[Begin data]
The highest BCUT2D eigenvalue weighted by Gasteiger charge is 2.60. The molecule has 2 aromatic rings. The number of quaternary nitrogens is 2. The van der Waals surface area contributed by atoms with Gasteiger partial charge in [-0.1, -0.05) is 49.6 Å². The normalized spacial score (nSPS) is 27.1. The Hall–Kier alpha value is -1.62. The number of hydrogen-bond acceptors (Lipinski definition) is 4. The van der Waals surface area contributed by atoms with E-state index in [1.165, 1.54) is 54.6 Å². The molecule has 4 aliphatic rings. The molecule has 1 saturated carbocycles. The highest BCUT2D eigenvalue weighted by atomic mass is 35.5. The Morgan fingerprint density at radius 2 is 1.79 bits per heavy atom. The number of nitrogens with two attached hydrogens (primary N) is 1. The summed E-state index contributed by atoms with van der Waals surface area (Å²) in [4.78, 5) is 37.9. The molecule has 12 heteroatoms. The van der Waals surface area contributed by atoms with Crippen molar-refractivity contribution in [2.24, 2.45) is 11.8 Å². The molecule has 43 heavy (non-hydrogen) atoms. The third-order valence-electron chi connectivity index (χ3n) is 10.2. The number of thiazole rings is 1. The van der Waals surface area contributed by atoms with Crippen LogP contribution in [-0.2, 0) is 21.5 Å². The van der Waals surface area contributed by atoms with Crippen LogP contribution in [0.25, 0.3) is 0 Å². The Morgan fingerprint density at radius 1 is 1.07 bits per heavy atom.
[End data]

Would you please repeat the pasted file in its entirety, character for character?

The highest BCUT2D eigenvalue weighted by Gasteiger charge is 2.60. The molecule has 2 aromatic rings. The number of quaternary nitrogens is 2. The van der Waals surface area contributed by atoms with Gasteiger partial charge in [-0.1, -0.05) is 49.6 Å². The normalized spacial score (nSPS) is 27.1. The Hall–Kier alpha value is -1.62. The number of hydrogen-bond acceptors (Lipinski definition) is 4. The van der Waals surface area contributed by atoms with E-state index in [1.165, 1.54) is 54.6 Å². The molecule has 4 aliphatic rings. The molecule has 1 saturated carbocycles. The highest BCUT2D eigenvalue weighted by atomic mass is 35.5. The Morgan fingerprint density at radius 2 is 1.79 bits per heavy atom. The number of nitrogens with two attached hydrogens (primary N) is 1. The summed E-state index contributed by atoms with van der Waals surface area (Å²) in [4.78, 5) is 37.9. The molecule has 12 heteroatoms. The van der Waals surface area contributed by atoms with Crippen molar-refractivity contribution in [2.24, 2.45) is 11.8 Å². The molecule has 43 heavy (non-hydrogen) atoms. The third-order valence-electron chi connectivity index (χ3n) is 10.2. The number of thiazole rings is 1. The van der Waals surface area contributed by atoms with Crippen LogP contribution in [-0.2, 0) is 21.5 Å². The van der Waals surface area contributed by atoms with Crippen LogP contribution in [0.25, 0.3) is 0 Å². The Morgan fingerprint density at radius 1 is 1.07 bits per heavy atom.